Kansas militia members convicted of Somali refugee bomb plot
WICHITA, Kan. (AP) — Three Kansas militia members were convicted Wednesday of plotting to bomb a mosque and apartment complex housing Somali refugees, an attack thwarted by another member of the group who tipped off federal authorities about escalating threats of violence.
Patrick Stein, Gavin Wright and Curtis Allen were convicted of one count of conspiracy to use a weapon of mass destruction and one count of conspiracy against civil rights. Wright was convicted of a charge of lying to the FBI. Sentencing is set for June 27.
U.S. Attorney General Jeff Sessions called the verdicts a significant victory against domestic terrorism and hate crimes.
“The defendants in this case acted with clear premeditation in an attempt to kill people on the basis of their religion and national origin,” Sessions said in a news release. “That’s not just illegal — it’s immoral and unacceptable, and we’re not going to stand for it.”
Defense attorneys declined to comment following the verdict.
The three men were indicted in October 2016 for plotting an attack for the day after the presidential election in the meatpacking town of Garden City, about 220 miles (350 kilometers) west of Wichita.
U.S. Attorney Stephen McAllister told reporters that the jury’s verdicts represent “a victory for the rule of law and national security.”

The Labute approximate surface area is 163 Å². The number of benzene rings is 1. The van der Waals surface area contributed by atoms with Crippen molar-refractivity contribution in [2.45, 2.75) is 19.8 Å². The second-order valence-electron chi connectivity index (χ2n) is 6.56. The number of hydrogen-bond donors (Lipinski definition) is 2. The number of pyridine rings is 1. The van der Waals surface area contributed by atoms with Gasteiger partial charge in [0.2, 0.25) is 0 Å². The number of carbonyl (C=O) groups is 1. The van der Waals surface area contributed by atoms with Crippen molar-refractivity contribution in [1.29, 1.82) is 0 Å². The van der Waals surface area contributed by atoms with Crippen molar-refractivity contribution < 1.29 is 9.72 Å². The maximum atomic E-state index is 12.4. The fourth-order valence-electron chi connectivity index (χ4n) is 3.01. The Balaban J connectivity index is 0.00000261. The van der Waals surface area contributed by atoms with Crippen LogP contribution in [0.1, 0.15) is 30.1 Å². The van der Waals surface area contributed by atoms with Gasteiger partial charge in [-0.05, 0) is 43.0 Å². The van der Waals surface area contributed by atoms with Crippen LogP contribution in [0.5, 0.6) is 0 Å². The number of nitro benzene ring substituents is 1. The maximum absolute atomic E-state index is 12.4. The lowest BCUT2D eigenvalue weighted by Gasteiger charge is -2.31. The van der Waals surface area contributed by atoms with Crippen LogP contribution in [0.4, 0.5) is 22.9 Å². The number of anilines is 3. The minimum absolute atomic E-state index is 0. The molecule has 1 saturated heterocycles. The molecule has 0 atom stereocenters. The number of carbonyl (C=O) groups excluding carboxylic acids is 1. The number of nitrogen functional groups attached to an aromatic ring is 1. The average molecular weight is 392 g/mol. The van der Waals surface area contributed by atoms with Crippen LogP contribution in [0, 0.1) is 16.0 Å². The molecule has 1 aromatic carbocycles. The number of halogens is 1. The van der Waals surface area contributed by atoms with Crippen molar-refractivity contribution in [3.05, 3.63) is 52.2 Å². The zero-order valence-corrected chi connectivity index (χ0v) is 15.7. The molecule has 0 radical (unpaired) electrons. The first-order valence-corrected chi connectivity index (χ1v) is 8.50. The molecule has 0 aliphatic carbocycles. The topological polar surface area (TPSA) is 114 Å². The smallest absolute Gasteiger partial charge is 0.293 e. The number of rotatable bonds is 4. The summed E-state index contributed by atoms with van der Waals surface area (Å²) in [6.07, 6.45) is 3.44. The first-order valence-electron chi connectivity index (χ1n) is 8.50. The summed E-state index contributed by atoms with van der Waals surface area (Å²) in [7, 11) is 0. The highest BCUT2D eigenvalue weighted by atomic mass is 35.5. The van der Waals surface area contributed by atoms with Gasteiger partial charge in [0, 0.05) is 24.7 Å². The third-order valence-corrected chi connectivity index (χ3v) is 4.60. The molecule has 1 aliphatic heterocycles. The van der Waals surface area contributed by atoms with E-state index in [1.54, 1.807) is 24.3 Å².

Prosecutors have said that a fellow militia member, Dan Day, became alarmed by some of his colleagues’ threats and agreed to wear a wire as a paid informant. The government’s case featured months of profanity-laced recordings in which militia members discussed plans and referred to the Somalis as “cockroaches.”
“That confidential source is also to be commended for doing the right thing and the courage he demonstrated,” McAllister said.
Wright is captured in one recording saying he hoped an attack on the Somalis would “wake people up” and inspire others to take similar action against Muslims.
“We welcome the guilty verdicts in this disturbing case and hope that anyone considering turning bigoted views into violent actions will see what their fate will be when apprehended and prosecuted by law enforcement authorities,” said Moussa Elbayoumy, chairman of the Kansas chapter of the Council on American-Islamic Relations.
The government argued that the men formed a splinter group of the militia Kansas Security Force that came to be known as “the Crusaders.” The testimony and recordings indicate the men tried to recruit other members of the Kansas Security Force to join them.
According to prosecutors, Stein was recorded discussing the type of fuel and fertilizer bomb that Timothy McVeigh used in the 1995 Oklahoma City bombing, which killed 168 people. Stein was arrested when he delivered 300 pounds (135 kilograms) of fertilizer to undercover FBI agents to make explosives.
Attorneys for the defense said the FBI set up the men with a paid informant and all the talk about violence wasn’t serious. They said the men had a right to free speech and association under the U.S. Constitution.
Prosecutors argued that the plot was more than just words.
The men discussed obtaining vehicles and filling them with explosives and parking them at the four corners of the apartment complex to create an explosion that would bring down and level the entire complex, McAllister said. They downloaded recipes from the internet and they experimented with and tested those explosives.